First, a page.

Early last month, astronaut Peggy Whitson returned to earth, catapulting herself into the history books as a record shattering scientist and pioneer in space travel.
When it comes to the NASA space program, astronaut Peggy Whitson is no stranger to pushing the envelope and being the “first.” She has spent more days in space than any other American astronaut. At 57, she is the oldest woman astronaut and the oldest female spacewalker. She holds the record for the greatest number of space walks by a woman and the longest single space flight by a woman. Whitson is the first woman to hold the position of nonmilitary Chief of the Astronaut Office. She was also the first woman to command the International Space Station, an assignment which she held twice.
With her doctorate in biochemistry from Rice University, Whitson has made contributions to various experiments conducted at the International Space Station in biology, biotechnology, physical science and earth science. She has had various supportive positions on the ground, including Project Scientist of the Shuttle-Mir Program, Deputy Division Chief of the Medical Sciences Division at NASA’s Johnson Space Center and co-chair of the U.S.-Russian Mission Science Working Group, before becoming an astronaut in 1996.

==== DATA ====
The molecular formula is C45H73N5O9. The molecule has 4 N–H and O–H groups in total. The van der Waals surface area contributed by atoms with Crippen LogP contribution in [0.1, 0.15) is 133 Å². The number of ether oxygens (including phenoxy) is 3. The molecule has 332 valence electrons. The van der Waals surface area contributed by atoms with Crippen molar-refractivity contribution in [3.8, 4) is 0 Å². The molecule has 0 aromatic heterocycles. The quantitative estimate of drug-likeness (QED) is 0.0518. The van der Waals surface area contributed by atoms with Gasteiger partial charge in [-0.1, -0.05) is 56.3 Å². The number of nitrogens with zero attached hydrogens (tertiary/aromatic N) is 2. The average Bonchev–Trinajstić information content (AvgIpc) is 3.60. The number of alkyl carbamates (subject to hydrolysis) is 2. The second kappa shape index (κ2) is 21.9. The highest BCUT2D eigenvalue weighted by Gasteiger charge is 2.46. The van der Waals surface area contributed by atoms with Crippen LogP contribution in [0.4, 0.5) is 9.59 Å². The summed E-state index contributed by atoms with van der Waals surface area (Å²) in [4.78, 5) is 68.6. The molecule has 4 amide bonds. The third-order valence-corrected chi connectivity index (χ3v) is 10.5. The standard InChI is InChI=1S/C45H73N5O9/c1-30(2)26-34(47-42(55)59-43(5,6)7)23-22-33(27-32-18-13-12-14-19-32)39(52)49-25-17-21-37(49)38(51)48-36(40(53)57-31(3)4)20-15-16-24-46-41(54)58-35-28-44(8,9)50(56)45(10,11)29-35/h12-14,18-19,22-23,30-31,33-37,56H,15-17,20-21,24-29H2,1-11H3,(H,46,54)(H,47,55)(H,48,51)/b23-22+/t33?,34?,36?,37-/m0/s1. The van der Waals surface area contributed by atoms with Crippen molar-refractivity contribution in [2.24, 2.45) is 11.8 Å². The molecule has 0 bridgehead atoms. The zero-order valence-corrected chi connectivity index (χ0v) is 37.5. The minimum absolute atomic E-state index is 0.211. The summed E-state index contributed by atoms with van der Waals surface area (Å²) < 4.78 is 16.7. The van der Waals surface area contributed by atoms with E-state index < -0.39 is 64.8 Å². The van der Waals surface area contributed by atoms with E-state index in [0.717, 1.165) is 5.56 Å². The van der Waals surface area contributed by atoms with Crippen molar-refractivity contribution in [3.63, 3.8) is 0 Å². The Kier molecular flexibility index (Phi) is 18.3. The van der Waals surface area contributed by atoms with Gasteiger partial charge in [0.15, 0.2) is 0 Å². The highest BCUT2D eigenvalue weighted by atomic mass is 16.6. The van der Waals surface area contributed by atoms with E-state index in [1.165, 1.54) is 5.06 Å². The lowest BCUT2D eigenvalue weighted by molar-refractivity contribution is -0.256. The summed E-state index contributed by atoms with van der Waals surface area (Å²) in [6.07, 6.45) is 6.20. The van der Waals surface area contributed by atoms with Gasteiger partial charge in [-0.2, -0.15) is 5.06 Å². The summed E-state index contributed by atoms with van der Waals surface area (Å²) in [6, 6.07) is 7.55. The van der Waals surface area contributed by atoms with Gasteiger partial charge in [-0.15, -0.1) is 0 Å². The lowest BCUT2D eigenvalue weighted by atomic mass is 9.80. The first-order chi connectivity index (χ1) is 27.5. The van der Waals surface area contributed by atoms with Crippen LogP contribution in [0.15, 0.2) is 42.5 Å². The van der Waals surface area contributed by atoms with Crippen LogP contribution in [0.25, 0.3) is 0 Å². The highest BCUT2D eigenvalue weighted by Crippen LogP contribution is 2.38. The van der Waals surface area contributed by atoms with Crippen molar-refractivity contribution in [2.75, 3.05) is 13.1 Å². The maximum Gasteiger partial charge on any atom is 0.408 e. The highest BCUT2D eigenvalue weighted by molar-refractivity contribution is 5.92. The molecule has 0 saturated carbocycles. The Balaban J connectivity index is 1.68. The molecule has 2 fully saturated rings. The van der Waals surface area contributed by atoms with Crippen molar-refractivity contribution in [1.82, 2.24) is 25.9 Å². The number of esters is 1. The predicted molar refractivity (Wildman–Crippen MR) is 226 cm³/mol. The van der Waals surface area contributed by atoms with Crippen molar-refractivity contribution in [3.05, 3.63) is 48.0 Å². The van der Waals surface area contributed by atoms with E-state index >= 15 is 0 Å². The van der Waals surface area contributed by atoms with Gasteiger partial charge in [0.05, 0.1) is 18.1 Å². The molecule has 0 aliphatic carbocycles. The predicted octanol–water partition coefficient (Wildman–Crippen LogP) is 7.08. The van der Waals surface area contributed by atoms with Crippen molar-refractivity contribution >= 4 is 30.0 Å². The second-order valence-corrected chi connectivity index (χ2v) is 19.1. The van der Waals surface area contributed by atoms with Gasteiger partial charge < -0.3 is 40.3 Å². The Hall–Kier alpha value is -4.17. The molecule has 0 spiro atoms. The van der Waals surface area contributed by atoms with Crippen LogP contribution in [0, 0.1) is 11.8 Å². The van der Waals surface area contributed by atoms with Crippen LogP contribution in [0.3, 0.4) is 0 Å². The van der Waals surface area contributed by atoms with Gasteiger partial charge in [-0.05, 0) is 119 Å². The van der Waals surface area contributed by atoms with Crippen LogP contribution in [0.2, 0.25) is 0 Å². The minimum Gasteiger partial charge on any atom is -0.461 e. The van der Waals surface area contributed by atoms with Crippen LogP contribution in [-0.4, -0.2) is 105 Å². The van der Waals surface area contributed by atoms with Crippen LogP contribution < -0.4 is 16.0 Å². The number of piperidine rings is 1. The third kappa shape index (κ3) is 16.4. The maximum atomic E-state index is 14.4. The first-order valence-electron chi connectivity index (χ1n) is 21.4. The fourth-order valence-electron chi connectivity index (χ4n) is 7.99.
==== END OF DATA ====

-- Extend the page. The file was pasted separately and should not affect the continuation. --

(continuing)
It seems that there will be more “firsts” for women astronauts in 2018 when Jeanette Epps is scheduled for a spaceflight in May and will become the first African-American International Space Center crew member.
If you’d like to learn more about how Peggy Whitson earned the nickname “American space ninja,” check out the links below.
Robbin Koenig, M.A., M.S. is an educator with an avid interest in technology and science education. She has taught students in prekindergarten through high school. Robbin enjoys volunteer work, exploring the N.Y.C. cultural arts scene, and anything pertaining to wildlife.